Scootering classics: Vespa tuning & upgrade mega-feature

Mega-feature? What’s so mega about a mere three pages, I hear you cry! Well, consider this the introduction to an ongoing feature, a dedicated new section which will, over time, accrue a mass of information for Vepsa owners of all shapes and sizes. The sheer volume of Vespa-related items we intend to fit, test and report on is, well… mega!

Bog standard PX125 in factory trim.
What will we cover and why?

Although over the later months the feature will expand onto the smallframe Vespa, the GTS300 and suchlike, to kick-start the feature off in the early editions, we will first be fitting shiny bits to the tried, tested and trusted PX125 and PX200. The PX Vespa has been the rally hack of choice for thousands of scooterists over many years, decades even. There are so many of them out on the road, that we wanted to do justice by them and run a comprehensive series of features, showing pretty much every aspect of tuning and upgrades which is reasonably possible. So what will be covered? Well, this list is by no means the complete picture, but certainly gives you a glimpse into the diversity and depth of the task ahead. A few of the best (not in any particular order):

 

Standard 125cc engine cylinder tuning.

What can a home enthusiast hope to achieve with a few basic tweaks to a standard 125 ‘learner legal’ engine.

Comparisons.

How does a 125 two-stroke geared compare against a 125 four-stroke auto? And what power improvements does each change, tweak and upgrade bring to the machine? Dyno graphs galore.

Exhaust tests.

Aftermarket box pipes through to expansion chambers, what difference do they make?

Carbs.

Are big carbs required, and if so… what are the pros and cons?

Cranks.

The source of inlet timing on a Vespa, how do changes to inlet duration, stroke and rod length affect the engine?

Gearing and clutch. If I have more power and more revs, what does this mean for my clutch and gearing?

Cylinder kits. If I just bolt one on and don’t ‘blend the transfer’ — will it still work and how much power will I gain?

Wheel rims, tyre choices, brakes and suspension.

If I have extra power, what consideration should I give to safety, handling and stopping power?

Racks, luggage, sat-navs and touring equipment. Now that I’m ‘all revved up with no place to go’ what extras might make for an easier touring experience?

 

Starting point

The initial testing point benchmarks the scooter in completely standard trim, highlighting power in bhp and lb-ft torque, plus also a GPS reading for top speed comparisons. With that data being collected, we can be sure to make accurate comparisons and observations as to how each step of the tuning and upgrade programme effects the next. Of course some of the upgrades, certainly in regard to luggage, suspension, tyres, brakes etc. cannot be judged in these terms and will be somewhat more subjective, but the relevant tests will be carried out where possible.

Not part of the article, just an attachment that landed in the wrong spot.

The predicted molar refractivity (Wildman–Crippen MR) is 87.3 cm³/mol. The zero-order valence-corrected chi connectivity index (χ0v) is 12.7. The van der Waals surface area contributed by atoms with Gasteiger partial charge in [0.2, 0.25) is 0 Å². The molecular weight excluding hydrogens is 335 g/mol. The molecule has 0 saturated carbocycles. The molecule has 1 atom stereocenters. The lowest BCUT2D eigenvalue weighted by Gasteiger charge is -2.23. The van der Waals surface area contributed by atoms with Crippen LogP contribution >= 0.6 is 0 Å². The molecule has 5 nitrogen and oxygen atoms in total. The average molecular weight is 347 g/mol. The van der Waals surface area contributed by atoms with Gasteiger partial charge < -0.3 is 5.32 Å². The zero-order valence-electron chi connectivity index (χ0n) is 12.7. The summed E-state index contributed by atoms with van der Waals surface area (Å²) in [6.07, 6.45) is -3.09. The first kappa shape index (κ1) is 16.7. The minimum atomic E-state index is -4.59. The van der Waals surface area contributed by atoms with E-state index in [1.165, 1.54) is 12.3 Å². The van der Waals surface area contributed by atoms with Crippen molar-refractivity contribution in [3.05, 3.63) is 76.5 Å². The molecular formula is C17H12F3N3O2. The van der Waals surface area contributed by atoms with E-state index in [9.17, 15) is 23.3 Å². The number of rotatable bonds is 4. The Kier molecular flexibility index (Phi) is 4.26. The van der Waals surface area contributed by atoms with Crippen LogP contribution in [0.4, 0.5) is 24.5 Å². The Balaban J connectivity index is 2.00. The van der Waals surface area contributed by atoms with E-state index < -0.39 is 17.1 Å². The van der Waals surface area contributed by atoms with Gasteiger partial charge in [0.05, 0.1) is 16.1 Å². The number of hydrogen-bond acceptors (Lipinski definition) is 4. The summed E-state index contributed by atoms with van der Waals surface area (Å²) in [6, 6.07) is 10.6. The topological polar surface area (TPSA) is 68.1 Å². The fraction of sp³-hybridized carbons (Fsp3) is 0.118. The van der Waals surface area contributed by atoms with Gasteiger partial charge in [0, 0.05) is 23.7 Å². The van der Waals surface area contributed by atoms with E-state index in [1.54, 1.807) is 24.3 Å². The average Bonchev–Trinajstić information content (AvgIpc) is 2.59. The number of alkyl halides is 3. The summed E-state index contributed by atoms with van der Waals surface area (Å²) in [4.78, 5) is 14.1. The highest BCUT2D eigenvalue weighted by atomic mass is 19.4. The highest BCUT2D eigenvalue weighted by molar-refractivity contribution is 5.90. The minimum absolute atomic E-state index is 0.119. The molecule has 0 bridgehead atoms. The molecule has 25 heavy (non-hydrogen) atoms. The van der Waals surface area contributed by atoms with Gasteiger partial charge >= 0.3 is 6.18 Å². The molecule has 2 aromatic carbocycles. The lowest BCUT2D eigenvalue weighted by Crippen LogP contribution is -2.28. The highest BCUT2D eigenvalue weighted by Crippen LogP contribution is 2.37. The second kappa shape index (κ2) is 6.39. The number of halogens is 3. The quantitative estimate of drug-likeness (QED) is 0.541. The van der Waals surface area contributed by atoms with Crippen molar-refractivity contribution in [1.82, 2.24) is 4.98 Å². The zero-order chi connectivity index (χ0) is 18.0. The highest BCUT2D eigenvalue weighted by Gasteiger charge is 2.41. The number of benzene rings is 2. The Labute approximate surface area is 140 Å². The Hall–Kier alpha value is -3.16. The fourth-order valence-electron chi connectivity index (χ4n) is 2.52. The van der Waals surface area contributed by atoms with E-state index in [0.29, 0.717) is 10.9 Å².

Extras

At the time of running the first benchmark/baseline test on the PX125, we had an LML four-stroke auto to hand, and thought that this might be a good opportunity to run the two scooters head-to-head both on the dyno and on the road, simply for comparison purposes to see how these difference animals compare and perform.

LML Star available for a quick comparison.

Another simple test was to do a somewhat ‘Health Robinson’ test on the acceleration of a standard machine, and to see how that improves as we upgrade the engine. It’s easy to show a dyno with x-bhp, but when people ask ‘will I go faster?’ they need to know how ‘real world’ top speeds and acceleration will change where it matters, on the road. So a simple ‘how many seconds does it take to hit 50mph’ test was carried out.

 

Baseline figures

The PX125 was first up this month. It’s a completely standard machine, only a year old and with just 3500 miles on the clock. This is the last of the Italian geared two-strokes and therefore fitted with the cat-exhaust so I wasn’t expecting too much from it. I strapped the scooter to the dyno and after several runs was getting a consistent figure of 6.3bhp @ 6000rpm. Worth noting is how asthmatic the engine sounds in standard trim, there is a definite wheeze as it struggles to breathe through the air filter and catalyst exhaust unit. Then there’s the sheer lack of confidence when pulling out of a side-road, and onto a busy main road, then waiting for the scooter to build up to speed. I had already GPS’d the PX125 and can give guideline ‘top’ speeds of 45mph up an incline, 50mph on a flat, and 52mph down an incline (note: the speedo read 65mph when the GPS was reading 52mph – don’t trust your speedo).

Basic 125 lump, prime for fettling.

I timed the acceleration of the scooter over half a dozen different roads/junctions, each time pulling away from a standard start and giving it as much ‘beans’ as possible, to see how long it takes to get the PX125 up to 50mph GPS speed, and the average time was coming in at around 29 seconds. This is a cause of great concern as you check your mirrors to gauge how fast the truck behind is closing in and desperately trying to pick up speed.

 

By comparison